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Mise en Scène

Been watching a lot of movies lately:

The Best of Youth (2003; DVD) — Not strictly a film but a six-hour Italian miniseries brought to two DVDs. This saga of two brothers’ intertwining lives from the 1960s onward takes a while to get into, but once it gets going one is rewarded with an absorbing story and fabulous performances all around. We’re currently two-thirds of the way through, and I can’t wait to see how it wraps up.

Playtime (1967; DVD) — As a longtime fan of Tati’s Mon Oncle, I eagerly awaited seeing this one. I wasn’t let down, but you have to know that Tati’s droll and visual sense of humor isn’t for everyone. Half an hour into the film, Christopher turned to me and said “Is this whole movie like this?” I’m afraid it was, but the monochromatic color scheme and deliberately dialogue-free soundtrack (Tati’s homage to silent comedy) had me spellbound. And that Midcentury Modern office building was bitchin’. The fact that it was all filmed on a huge, expensive set blows my mind. Pair up this and One from the Heart for an Expensively Gargantuan Set mini film fest. Here’s the iconic image of a baffled Tati looking over an ocean of pale green cubicles:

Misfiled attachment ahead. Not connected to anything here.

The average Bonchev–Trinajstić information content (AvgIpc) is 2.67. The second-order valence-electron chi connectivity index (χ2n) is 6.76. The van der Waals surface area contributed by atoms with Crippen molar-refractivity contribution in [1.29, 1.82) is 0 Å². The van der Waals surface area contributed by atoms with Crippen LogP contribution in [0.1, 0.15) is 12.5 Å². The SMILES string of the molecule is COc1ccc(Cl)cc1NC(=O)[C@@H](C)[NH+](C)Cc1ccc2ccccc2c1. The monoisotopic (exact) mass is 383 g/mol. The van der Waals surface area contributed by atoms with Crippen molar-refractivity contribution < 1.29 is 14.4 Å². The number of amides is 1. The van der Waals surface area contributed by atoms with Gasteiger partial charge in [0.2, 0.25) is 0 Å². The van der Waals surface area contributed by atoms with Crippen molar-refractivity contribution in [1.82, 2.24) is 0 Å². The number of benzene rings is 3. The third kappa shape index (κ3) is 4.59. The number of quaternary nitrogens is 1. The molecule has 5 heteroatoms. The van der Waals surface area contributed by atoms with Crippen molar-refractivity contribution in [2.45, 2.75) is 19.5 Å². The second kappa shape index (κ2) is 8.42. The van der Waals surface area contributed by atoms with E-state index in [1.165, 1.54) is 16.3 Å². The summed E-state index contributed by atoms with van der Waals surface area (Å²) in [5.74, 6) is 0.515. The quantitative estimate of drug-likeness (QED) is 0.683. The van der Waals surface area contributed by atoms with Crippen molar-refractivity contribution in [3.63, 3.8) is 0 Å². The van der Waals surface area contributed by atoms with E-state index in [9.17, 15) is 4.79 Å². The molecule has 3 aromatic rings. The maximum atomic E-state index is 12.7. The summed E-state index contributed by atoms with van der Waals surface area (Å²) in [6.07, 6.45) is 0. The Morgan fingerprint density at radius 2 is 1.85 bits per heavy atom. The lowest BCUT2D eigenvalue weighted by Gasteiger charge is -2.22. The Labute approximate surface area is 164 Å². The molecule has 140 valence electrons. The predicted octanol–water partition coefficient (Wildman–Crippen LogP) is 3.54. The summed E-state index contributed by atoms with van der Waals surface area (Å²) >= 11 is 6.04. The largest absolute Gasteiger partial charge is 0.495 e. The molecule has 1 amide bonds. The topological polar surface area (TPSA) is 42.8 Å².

Jacques Tati in Playtime

The Interns (1962; Turner Classic Movies) — TCM has been getting a lot of mileage out the Columbia film library lately. Having read about this all-star hospital soapster in the Bad Movies We Love book, I set the TiVo when it showed up a couple of weeks ago (I skipped the sequel, The New Interns). Actually it’s not that bad, compulsively watchable even, despite the dated and sexist script filled with unintentionally hilarious “hip” dialogue. Y’see, cast of young orderlies are all men, and all the young nurse trainees are women, and the story mostly concerns itself with the various romantic partnerships that evolve from these situations. Hospital? What hospital? The huge cast came across as generally competent; mostly it’s the boyish cuteness of co-stars Michael Callan and James MacArthur that I recall best (too bad they didn’t share a few love scenes). Callan’s side-splitting “freak out” in the hospital cafeteria is a must-see scene. My next two TCM viewings are the 1948 Dane Clark melodrama Whiplash and the 1941 Hal Roach b-musical Fiesta.

One Thought on “Mise en Scène

  1. M A T T

    Jacques Tati was a big influence on television genius Ernie Kovacs…so I guess that makes Tati a genius, too!

    Subtlety in art (any art) is not often appreciated, as folks seem to always look for the “big bang” or fancy explanations

    Tati and Kovacs were able to leave much space for their viewers to project themselves into the work….lotsa room for the imagination!

    “Playtime” is great…thanks to this post I’ll have to drag it off the shelf and watch it

    thanks

    Kurt

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